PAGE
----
From its comforting color scheme, to its minimalistic iconography and eye pleasing typography, social networking giant Facebook’s design has become an instant classic that is being widely copied, or “serving as the inspiration for,” many other websites’ designs.
Subtle design approaches that incorporate Facebook-style headers, footers and other on-page elements, have been around since the site became popular — as have outright visual rip-offs of the site, down to pirated CSS coding and other scripting.
Building something “light” like this is easy for designers using any of today’s popular gridbased development tools.
While nothing is as popular as popularity, copying another site’s colors, design, logos and marketing, as closely as is seen in some examples, is not just creative laziness, but an example of the type of trade dress infringement and undeniable brand dilution that many registered trademark owners love to pursue — and try convincing a jury that your rip-off site really isn’t a rip-off, after you have so carefully copied the distinctive Facebook look.
With that being said, the graphically simplistic nature, open “airy” feel and subdued color scheme, are common to the default templates used by many adult and mainstream scripts, from TGPs to tube sites, CMS templates and more — all of which can be used as an easy starting point — just don’t add the graphic embellishments you might normally use on an adult site. As a bonus, Google and your visitors love these faster-loading pages.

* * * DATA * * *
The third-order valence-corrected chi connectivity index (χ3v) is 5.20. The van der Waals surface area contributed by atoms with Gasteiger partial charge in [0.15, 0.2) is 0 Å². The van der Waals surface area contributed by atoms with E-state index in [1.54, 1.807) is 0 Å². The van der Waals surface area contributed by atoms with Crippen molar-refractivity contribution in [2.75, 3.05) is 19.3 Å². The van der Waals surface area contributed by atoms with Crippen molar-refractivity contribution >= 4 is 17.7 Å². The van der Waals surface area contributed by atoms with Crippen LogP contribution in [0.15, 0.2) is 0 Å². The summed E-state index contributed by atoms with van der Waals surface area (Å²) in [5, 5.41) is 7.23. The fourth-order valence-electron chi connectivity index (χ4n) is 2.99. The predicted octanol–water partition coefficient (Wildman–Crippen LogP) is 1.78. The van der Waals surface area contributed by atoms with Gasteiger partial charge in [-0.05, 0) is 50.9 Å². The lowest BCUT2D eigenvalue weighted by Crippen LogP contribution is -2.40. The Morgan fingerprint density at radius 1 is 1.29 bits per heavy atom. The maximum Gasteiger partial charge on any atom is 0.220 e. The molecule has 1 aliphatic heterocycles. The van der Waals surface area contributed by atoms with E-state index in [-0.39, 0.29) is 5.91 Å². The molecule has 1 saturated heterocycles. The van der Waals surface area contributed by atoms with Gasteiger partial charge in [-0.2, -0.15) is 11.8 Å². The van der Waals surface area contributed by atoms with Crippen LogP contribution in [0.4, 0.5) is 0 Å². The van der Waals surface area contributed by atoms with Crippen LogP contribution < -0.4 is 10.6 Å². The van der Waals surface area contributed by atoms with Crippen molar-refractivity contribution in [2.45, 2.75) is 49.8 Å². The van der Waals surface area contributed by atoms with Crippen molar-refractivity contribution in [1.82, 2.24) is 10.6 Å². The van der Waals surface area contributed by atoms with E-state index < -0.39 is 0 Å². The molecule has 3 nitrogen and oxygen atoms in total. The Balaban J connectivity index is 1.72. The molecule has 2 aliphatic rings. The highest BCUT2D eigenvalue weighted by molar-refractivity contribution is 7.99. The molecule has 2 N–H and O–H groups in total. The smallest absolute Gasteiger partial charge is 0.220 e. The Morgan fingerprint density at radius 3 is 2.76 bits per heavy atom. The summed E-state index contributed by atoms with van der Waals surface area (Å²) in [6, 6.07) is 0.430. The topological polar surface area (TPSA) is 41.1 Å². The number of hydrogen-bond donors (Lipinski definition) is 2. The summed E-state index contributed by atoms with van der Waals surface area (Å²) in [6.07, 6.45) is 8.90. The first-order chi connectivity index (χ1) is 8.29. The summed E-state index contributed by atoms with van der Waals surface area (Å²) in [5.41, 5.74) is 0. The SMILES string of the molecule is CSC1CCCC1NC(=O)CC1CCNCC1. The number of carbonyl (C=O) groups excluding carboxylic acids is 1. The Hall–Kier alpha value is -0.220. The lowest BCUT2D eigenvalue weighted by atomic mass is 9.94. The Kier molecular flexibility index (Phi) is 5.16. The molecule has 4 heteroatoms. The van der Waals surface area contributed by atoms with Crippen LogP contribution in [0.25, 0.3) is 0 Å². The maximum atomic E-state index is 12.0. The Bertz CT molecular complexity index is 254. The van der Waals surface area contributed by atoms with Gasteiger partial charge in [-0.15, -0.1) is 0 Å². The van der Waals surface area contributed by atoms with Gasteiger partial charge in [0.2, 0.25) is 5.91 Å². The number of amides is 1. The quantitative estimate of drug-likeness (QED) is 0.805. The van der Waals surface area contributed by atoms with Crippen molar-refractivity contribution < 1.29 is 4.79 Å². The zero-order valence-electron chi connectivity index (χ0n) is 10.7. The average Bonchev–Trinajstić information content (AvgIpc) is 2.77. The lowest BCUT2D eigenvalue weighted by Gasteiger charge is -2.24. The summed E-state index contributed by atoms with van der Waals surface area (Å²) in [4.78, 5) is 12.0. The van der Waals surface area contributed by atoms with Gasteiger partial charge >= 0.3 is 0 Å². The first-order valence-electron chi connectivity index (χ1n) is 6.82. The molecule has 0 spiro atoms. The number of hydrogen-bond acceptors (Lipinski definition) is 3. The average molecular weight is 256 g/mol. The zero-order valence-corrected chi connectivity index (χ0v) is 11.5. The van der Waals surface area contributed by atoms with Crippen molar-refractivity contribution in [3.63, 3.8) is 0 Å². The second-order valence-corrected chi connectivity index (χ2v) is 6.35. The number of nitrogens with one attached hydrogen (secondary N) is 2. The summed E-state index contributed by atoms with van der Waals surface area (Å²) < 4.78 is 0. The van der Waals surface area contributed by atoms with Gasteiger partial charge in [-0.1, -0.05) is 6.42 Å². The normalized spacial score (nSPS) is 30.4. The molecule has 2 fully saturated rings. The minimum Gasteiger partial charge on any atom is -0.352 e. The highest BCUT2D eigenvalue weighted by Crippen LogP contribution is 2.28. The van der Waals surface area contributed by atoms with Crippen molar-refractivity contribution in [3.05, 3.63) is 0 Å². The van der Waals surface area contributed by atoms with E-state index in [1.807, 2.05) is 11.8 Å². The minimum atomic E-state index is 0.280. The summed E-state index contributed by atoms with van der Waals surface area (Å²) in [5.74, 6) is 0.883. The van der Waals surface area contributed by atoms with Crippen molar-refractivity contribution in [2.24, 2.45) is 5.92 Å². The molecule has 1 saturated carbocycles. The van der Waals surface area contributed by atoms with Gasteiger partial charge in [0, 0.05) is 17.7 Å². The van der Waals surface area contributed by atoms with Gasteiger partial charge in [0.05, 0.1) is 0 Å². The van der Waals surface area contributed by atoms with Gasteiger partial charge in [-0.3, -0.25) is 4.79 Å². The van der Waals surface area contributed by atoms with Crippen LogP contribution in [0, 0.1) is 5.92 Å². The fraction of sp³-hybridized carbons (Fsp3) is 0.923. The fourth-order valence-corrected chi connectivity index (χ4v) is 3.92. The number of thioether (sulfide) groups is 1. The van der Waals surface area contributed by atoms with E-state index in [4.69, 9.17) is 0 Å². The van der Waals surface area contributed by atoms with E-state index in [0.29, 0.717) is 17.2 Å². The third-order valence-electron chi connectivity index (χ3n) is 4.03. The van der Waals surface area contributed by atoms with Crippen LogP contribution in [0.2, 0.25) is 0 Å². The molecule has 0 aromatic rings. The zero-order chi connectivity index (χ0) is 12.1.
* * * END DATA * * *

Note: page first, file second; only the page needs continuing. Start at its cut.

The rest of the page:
Building something “light” like this is easy for designers using any of today’s popular gridbased development tools, where simple CSS shading of basic frameworks will yield the results you seek, providing something original, while saving hours of design time.
There are also a number of templates and tools for building Facebook “fan” pages, which offer a look and feel that is not too far from the standard Facebook look, allowing designers to take a slippery shortcut to the results they desire.
Consider also how design emulation goes beyond a website’s look, to its functions.
For example, Facebook images seem to load super-fast when viewing the next and previous images in a series. This is due to the site’s practice of pre-loading those images — something that many adult sites could benefit from, as waiting for images to display becomes a thing of the past — even though your bandwidth increases, by loading photos that may never be viewed…
Finally, for those determined to incorporate advanced Facebook-style features into their websites, Blogfreakz offers a collection of tutorials at http://blogfreakz.com/web-design/tutorials-and-resources-for-creating-facebook-style-interface/ that provides many interesting examples and downloadable code snippets that all sites could benefit from.
Facebook hit a home run with its classic design; and while they say copying is the best form of flattery, it’s also against the law — laws that don’t have to be broken, just because you want to enjoy the fruits of someone else’s successful design investment — the fundamentals of which can be easily (and originally) incorporated into any website.